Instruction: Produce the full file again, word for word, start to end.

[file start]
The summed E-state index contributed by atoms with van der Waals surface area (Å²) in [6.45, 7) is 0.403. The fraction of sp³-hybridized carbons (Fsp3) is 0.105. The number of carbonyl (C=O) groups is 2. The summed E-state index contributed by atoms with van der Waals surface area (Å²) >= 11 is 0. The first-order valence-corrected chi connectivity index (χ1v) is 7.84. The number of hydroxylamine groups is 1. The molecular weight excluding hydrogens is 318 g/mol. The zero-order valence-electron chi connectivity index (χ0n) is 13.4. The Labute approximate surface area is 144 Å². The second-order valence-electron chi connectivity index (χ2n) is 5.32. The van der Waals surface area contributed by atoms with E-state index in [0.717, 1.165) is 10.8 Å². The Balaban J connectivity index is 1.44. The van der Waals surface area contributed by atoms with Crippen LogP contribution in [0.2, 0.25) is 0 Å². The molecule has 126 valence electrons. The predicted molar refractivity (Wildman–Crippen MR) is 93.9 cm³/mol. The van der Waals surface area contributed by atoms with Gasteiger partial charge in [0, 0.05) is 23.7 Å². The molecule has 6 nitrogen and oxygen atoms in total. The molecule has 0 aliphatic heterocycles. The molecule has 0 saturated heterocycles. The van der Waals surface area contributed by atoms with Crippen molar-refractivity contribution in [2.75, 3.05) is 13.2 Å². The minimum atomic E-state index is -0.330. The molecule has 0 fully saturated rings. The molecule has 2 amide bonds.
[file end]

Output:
The summed E-state index contributed by atoms with van der Waals surface area (Å²) in [6.45, 7) is 0.403. The fraction of sp³-hybridized carbons (Fsp3) is 0.105. The number of carbonyl (C=O) groups is 2. The summed E-state index contributed by atoms with van der Waals surface area (Å²) >= 11 is 0. The first-order valence-corrected chi connectivity index (χ1v) is 7.84. The number of hydroxylamine groups is 1. The molecular weight excluding hydrogens is 318 g/mol. The zero-order valence-electron chi connectivity index (χ0n) is 13.4. The Labute approximate surface area is 144 Å². The second-order valence-electron chi connectivity index (χ2n) is 5.32. The van der Waals surface area contributed by atoms with E-state index in [0.717, 1.165) is 10.8 Å². The Balaban J connectivity index is 1.44. The van der Waals surface area contributed by atoms with Crippen LogP contribution in [0.2, 0.25) is 0 Å². The molecule has 126 valence electrons. The predicted molar refractivity (Wildman–Crippen MR) is 93.9 cm³/mol. The van der Waals surface area contributed by atoms with Gasteiger partial charge in [0, 0.05) is 23.7 Å². The molecule has 6 nitrogen and oxygen atoms in total. The molecule has 0 aliphatic heterocycles. The molecule has 0 saturated heterocycles. The van der Waals surface area contributed by atoms with Crippen molar-refractivity contribution in [2.75, 3.05) is 13.2 Å². The minimum atomic E-state index is -0.330. The molecule has 0 fully saturated rings. The molecule has 2 amide bonds.